Ph.D Thesis

Ph.D StudentCohen Alon
SubjectStructure and Combinatorics in Online Learning
DepartmentDepartment of Industrial Engineering and Management
Supervisor ASSOCIATE PROF. Tamir Hazan
Full Thesis textFull thesis text - English Version


This manuscript explores theoretical principles that govern the design of algorithms in machine learning, planning and decision-making under uncertainty. We give several new results in which we develop novel learning algorithms and delve into the fundamental limitations of existing ones:

1.      We study the limitations of Follow the Perturbed Leader algorithms?a class of simple and computationally efficient online learning algorithms. Our study entails a surprising result?a setting in which FPL algorithms are necessarily suboptimal. This setting is relevant to many problems of practical interest such as the well-known online shortest path problem. 

2.      We revisit online learning with feedback graphs?a model that interpolates between full-information and bandit prediction with expert advice. In the basic setting, the learner receives an observation model in form of an entire feedback graph.
In this work, we define a more realistic?albeit, challenging?model: the graph changes from round to round and the learner gets to observe only the out-neighborhood of her chosen expert. We prove that in the fully-adversarial setting, the learner cannot hope to utilize any additional information provided by the graph. Subsequently, we present a simple algorithm that achieves an $\widetilde O(\sqrt{\alpha T})$ regret bound when the losses are stochastic i.i.d., where α is the size of the maximal independent set in the graphs.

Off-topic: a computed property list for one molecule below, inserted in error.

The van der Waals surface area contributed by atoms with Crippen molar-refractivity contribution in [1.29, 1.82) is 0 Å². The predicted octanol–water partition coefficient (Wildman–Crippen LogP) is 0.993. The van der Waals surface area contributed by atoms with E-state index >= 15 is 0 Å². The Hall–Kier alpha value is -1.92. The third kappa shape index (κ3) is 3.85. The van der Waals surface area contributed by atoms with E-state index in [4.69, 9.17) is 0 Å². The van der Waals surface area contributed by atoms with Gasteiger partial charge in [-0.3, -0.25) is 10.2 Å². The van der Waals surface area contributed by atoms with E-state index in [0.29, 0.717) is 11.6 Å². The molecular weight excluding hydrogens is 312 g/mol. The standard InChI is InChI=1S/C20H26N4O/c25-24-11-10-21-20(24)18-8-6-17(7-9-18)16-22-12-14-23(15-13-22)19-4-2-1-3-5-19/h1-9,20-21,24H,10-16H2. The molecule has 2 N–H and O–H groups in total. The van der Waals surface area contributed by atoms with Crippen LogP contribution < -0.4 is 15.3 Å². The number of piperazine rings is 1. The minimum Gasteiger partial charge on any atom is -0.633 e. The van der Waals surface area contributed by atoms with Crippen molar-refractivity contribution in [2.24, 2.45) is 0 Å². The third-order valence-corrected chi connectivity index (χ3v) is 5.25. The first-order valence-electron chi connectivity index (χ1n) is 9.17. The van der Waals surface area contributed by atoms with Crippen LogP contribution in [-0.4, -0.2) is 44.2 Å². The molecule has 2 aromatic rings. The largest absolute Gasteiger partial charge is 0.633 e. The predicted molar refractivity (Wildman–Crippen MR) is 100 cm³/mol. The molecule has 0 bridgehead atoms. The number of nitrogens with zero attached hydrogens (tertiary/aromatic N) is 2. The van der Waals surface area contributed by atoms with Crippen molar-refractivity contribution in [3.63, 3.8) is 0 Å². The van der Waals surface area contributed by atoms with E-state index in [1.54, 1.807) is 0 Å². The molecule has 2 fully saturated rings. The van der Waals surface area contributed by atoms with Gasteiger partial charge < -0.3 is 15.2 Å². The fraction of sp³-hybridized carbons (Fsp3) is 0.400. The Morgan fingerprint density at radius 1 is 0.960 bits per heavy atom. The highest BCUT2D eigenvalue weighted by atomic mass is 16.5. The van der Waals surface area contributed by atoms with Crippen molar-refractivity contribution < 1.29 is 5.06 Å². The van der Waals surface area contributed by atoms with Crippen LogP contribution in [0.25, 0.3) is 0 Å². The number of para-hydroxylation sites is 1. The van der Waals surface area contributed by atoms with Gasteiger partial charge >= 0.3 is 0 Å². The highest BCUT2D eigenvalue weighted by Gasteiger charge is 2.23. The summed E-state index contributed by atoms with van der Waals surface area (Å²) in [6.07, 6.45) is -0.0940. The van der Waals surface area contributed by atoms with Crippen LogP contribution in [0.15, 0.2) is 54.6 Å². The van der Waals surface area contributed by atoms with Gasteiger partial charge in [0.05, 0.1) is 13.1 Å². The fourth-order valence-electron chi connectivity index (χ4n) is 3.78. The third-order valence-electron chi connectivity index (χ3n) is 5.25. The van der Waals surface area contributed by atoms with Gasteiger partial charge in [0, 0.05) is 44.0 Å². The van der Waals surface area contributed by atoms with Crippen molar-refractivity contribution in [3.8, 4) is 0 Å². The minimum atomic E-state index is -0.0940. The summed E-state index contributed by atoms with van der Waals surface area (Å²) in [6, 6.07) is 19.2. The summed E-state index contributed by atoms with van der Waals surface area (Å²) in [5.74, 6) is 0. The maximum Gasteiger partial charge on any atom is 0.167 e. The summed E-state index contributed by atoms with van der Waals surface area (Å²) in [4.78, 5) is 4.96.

3.      We study the setting of bandit (partial-information) structured learning. We solve an intriguing open problem: what is the minimax-optimal regret in this setting?
We prove a lower bound that matches the best known upper bound in the general setting as well as in interesting instantiations of the problem such as bandit shortest path. 

4.      We explore intrinsic connections between online learning and control theory. We study a variant of the classic Linear-Quadratic Regulator model in which the costs change adversarially from round to round. We provide two simple and efficient learning algorithms with a provable $O(\sqrt{T})$ regret bound.